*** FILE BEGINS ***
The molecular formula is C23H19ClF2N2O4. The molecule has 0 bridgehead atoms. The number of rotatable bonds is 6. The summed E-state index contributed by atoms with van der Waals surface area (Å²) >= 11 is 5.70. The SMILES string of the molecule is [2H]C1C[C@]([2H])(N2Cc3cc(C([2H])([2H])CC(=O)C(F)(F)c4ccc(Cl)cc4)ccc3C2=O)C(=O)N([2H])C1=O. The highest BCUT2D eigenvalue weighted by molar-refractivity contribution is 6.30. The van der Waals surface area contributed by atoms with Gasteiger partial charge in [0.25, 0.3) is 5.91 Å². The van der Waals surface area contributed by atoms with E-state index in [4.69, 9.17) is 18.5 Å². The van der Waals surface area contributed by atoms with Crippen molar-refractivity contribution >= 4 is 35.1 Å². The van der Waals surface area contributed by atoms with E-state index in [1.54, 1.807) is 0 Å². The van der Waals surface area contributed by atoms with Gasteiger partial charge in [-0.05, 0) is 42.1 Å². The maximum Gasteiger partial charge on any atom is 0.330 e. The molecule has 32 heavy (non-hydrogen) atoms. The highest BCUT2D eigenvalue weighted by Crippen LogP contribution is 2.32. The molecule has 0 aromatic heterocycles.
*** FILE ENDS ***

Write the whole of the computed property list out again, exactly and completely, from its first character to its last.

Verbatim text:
The molecular formula is C23H19ClF2N2O4. The molecule has 0 bridgehead atoms. The number of rotatable bonds is 6. The summed E-state index contributed by atoms with van der Waals surface area (Å²) >= 11 is 5.70. The SMILES string of the molecule is [2H]C1C[C@]([2H])(N2Cc3cc(C([2H])([2H])CC(=O)C(F)(F)c4ccc(Cl)cc4)ccc3C2=O)C(=O)N([2H])C1=O. The highest BCUT2D eigenvalue weighted by molar-refractivity contribution is 6.30. The van der Waals surface area contributed by atoms with Gasteiger partial charge in [0.25, 0.3) is 5.91 Å². The van der Waals surface area contributed by atoms with E-state index in [4.69, 9.17) is 18.5 Å². The van der Waals surface area contributed by atoms with Crippen molar-refractivity contribution >= 4 is 35.1 Å². The van der Waals surface area contributed by atoms with E-state index in [1.54, 1.807) is 0 Å². The van der Waals surface area contributed by atoms with Gasteiger partial charge in [-0.05, 0) is 42.1 Å². The maximum Gasteiger partial charge on any atom is 0.330 e. The molecule has 32 heavy (non-hydrogen) atoms. The highest BCUT2D eigenvalue weighted by Crippen LogP contribution is 2.32. The molecule has 0 aromatic heterocycles.